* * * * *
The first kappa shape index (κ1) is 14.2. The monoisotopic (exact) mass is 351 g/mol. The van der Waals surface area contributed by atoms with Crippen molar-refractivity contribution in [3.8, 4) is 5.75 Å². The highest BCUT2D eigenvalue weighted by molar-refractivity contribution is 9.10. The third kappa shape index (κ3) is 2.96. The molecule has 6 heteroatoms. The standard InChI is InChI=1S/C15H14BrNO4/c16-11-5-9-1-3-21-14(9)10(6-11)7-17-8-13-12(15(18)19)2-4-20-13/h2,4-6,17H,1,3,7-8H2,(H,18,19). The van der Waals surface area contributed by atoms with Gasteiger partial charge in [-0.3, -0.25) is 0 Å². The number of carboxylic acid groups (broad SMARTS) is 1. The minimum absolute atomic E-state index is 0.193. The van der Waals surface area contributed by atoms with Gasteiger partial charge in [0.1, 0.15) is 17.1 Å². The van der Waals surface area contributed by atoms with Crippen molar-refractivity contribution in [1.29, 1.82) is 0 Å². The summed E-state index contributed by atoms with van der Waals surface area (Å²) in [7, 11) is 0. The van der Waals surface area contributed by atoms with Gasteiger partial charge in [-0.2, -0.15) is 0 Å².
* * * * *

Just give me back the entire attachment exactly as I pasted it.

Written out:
The first kappa shape index (κ1) is 14.2. The monoisotopic (exact) mass is 351 g/mol. The van der Waals surface area contributed by atoms with Crippen molar-refractivity contribution in [3.8, 4) is 5.75 Å². The highest BCUT2D eigenvalue weighted by molar-refractivity contribution is 9.10. The third kappa shape index (κ3) is 2.96. The molecule has 6 heteroatoms. The standard InChI is InChI=1S/C15H14BrNO4/c16-11-5-9-1-3-21-14(9)10(6-11)7-17-8-13-12(15(18)19)2-4-20-13/h2,4-6,17H,1,3,7-8H2,(H,18,19). The van der Waals surface area contributed by atoms with Gasteiger partial charge in [-0.3, -0.25) is 0 Å². The number of carboxylic acid groups (broad SMARTS) is 1. The minimum absolute atomic E-state index is 0.193. The van der Waals surface area contributed by atoms with Gasteiger partial charge in [0.1, 0.15) is 17.1 Å². The van der Waals surface area contributed by atoms with Crippen molar-refractivity contribution in [1.29, 1.82) is 0 Å². The summed E-state index contributed by atoms with van der Waals surface area (Å²) in [7, 11) is 0. The van der Waals surface area contributed by atoms with Gasteiger partial charge in [-0.2, -0.15) is 0 Å².